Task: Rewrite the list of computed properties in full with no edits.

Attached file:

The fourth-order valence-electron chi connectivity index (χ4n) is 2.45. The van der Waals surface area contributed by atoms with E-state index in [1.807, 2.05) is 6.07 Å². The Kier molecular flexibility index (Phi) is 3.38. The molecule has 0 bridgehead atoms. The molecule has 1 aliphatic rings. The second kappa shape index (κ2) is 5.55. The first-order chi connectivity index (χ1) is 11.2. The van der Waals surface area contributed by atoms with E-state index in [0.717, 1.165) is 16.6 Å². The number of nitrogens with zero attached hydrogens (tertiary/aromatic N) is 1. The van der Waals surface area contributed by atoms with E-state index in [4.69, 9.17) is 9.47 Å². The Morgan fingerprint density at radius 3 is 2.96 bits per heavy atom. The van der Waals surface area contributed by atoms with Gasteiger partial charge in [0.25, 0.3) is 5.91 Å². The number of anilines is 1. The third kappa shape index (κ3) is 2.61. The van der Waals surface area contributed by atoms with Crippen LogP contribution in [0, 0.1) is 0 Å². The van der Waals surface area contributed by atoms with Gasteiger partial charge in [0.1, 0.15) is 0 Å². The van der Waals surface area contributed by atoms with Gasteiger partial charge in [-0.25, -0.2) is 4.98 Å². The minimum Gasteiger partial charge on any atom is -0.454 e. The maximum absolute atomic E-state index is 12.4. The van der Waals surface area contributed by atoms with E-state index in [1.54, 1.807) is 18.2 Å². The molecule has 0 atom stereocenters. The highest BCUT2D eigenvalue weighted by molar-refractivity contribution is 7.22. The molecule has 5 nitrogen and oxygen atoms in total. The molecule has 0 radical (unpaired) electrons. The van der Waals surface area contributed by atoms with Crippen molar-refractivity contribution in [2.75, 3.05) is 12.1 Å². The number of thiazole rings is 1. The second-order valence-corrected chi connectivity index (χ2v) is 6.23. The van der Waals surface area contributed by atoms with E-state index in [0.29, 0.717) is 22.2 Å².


The fourth-order valence-electron chi connectivity index (χ4n) is 2.45. The van der Waals surface area contributed by atoms with E-state index in [1.807, 2.05) is 6.07 Å². The Kier molecular flexibility index (Phi) is 3.38. The molecule has 0 bridgehead atoms. The molecule has 1 aliphatic rings. The second kappa shape index (κ2) is 5.55. The first-order chi connectivity index (χ1) is 11.2. The van der Waals surface area contributed by atoms with E-state index in [0.717, 1.165) is 16.6 Å². The number of nitrogens with zero attached hydrogens (tertiary/aromatic N) is 1. The van der Waals surface area contributed by atoms with E-state index in [4.69, 9.17) is 9.47 Å². The Morgan fingerprint density at radius 3 is 2.96 bits per heavy atom. The van der Waals surface area contributed by atoms with Gasteiger partial charge in [0.25, 0.3) is 5.91 Å². The number of anilines is 1. The third kappa shape index (κ3) is 2.61. The van der Waals surface area contributed by atoms with Crippen LogP contribution in [0, 0.1) is 0 Å². The van der Waals surface area contributed by atoms with Gasteiger partial charge in [0.1, 0.15) is 0 Å². The van der Waals surface area contributed by atoms with Gasteiger partial charge in [-0.25, -0.2) is 4.98 Å². The minimum Gasteiger partial charge on any atom is -0.454 e. The maximum absolute atomic E-state index is 12.4. The van der Waals surface area contributed by atoms with E-state index in [1.54, 1.807) is 18.2 Å². The molecule has 0 atom stereocenters. The highest BCUT2D eigenvalue weighted by molar-refractivity contribution is 7.22. The molecule has 5 nitrogen and oxygen atoms in total. The molecule has 0 radical (unpaired) electrons. The van der Waals surface area contributed by atoms with Crippen molar-refractivity contribution in [2.75, 3.05) is 12.1 Å². The number of thiazole rings is 1. The second-order valence-corrected chi connectivity index (χ2v) is 6.23. The van der Waals surface area contributed by atoms with E-state index in [0.29, 0.717) is 22.2 Å².